The magnified view of the current section 116 illustrated in FIG. 5 shows a plurality of pixels 134. Each of the pixels 134 represents a halftone dot. It is to be understood that a plurality of the halftone dots (i.e., pixels) are used to create a halftone spot. The halftone dots are turned “on” and “off” according to conventional halftone techniques for achieving the desired shade and color of the respective halftone spots. In this manner, each of the halftone dots 134 a (i.e., pixels) to the left of the edge 124 are a 75% cyan color while each of the halftone spots 134 b to the right of the edge 124 are a 100% white color.
With reference to FIGS. 3-5, if an edge 124 is identified in the step 1018, a database (e.g., a “look-up table”) used for trapping the current section 116 is identified, in a step 1024, as a function of the printing device 112 identified in the step 1012. The database is preferably stored in a memory device 126 that communicates with the processing device 122. Although the preferred embodiment shows the memory device 126 being distinct from the processing device 122, it is also contemplated that both the processing device 122 and the memory device 126 be included within a single unit.
An amount of misregistration at the edge 124 is determined in a step 1026. The amount of misregistration represents a gap between the two (2) colors along the edge 124 and is preferably measured in terms of pixels. Then, the current section 116 of the image 114 is trapped in a step 1030. After being trapped, the current section 116 of the image 114 is printed, in a step 1032, using the printing device 112. Alternatively, the current section 116 is stored in the memory device 126 to be printed at a later time.
Then, in a step 1034, the processing device 122 determines if any unprocessed sections remain in the image 114. If any sections of the image 114 have not yet been processed, one of the unprocessed sections is set as the current section in a step 1036. Then, control is'returned to the step 1018 for determining if an edge exists in the current section. If, on the other hand, all sections of the image 114 have been processed, control is passed to a step 1038, which stops the image processing procedure.
The process of trapping sections of an image is described with reference to FIGS. 3, 4B, 5, and 6. The current section 116 is evaluated, in a step 1030 a, to determine the respective colors and shades of the first and second areas 128, 130. A current group of pixels 150 1 (e.g., the pixels along the left edge of the current section 116) is evaluated in a step 1030 b to determine a position relative to the edge 124, the colors, and the shades, of the pixels 150 1 in the current group.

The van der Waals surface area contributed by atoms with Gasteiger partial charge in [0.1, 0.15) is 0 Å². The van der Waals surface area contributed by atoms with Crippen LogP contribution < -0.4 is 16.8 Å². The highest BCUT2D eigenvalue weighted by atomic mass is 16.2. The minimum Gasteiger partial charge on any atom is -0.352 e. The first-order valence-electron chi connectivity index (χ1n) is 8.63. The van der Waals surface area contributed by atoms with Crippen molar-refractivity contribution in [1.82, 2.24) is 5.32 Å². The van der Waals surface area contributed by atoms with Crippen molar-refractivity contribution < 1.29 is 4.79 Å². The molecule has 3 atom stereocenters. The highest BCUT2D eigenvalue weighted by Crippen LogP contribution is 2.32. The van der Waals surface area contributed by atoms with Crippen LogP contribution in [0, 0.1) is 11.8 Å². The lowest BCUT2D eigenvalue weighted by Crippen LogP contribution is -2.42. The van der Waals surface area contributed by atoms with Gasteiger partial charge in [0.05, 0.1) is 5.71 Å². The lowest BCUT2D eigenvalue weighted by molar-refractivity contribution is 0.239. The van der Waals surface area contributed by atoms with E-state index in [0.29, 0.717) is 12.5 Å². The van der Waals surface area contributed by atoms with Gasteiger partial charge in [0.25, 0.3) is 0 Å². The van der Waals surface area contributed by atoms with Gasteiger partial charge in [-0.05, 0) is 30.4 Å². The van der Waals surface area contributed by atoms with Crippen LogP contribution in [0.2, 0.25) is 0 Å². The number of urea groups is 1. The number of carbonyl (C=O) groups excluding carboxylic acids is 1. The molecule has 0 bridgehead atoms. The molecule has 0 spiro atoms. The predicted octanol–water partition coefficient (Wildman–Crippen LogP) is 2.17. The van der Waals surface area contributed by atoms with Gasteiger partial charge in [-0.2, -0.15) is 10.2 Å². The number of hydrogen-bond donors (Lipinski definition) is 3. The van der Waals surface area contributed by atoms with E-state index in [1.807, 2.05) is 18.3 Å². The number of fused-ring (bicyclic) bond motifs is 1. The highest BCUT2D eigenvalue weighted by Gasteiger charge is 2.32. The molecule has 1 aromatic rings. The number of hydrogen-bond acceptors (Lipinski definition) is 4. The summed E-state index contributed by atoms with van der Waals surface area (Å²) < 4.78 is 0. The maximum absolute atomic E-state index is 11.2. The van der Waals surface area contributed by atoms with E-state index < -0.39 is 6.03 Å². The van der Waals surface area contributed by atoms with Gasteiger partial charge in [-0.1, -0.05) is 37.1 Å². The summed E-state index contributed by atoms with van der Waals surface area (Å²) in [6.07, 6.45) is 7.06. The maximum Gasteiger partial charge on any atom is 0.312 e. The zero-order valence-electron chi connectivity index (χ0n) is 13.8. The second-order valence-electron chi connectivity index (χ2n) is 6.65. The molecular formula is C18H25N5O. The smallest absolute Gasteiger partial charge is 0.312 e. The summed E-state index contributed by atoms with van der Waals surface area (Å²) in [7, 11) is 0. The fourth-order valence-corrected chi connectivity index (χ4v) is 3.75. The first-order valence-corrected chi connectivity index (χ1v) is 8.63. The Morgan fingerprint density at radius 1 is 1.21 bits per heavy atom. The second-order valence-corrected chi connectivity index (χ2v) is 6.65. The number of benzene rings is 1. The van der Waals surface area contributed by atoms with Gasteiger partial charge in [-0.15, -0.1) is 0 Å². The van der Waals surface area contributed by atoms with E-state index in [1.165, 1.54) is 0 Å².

The group of pixels 150, are all 75% cyan and are located two (2) pixels away from the edge 124. An address within the look-up table stored in the memory device 126 is determined in a step 1030 c. As discussed above, the look-up table address is determined as a function of the colors of the pixels 134 within the current section 116, the colors of the pixels within the current group 150 1, and the position of the current group of pixels 150 1 relative to the edge 124, along with the amount of the misregistration. Once the address is calculated, data is read from the look-up table into the processing device 122, in a step 1030 d.
Preferably, the data includes a plurality of patterns for trapping images to be printed on the printing device 112, and is previously stored in the respective look-up table. One of the patterns is retrieved into the processing device 122 from a memory device 126 in the step 1030 d. As discussed above, the patterns are defined and stored in the memory device 126 before the image is scanned. The patterns are created so that the pixels in a replacement section 200, which correspond to the current section 116, include colors and/or shades for ensuring a smooth, gradual transition at the edge after the current section 116 is trapped and halftoned. Furthermore, the patterns within a look-up table are created for a specific printing device. In other words, different look-up tables are used for different printing devices.
Each of the patterns identifies a model for creating a new group of pixels as a function of the current group of pixels. In the example discussed above, the current group of pixels 150 1 is twelve (12) rows by one (1) column. Therefore, a new group of pixels 210 1, which corresponds to the current group 150 1, is also twelve (12) rows by one (1) column. Furthermore, each of the pixels within the respective groups 150 1, 210 1 has a one-to-one correspondence. For example, the pixel 150 1,1 corresponds to the pixel 210 1,1.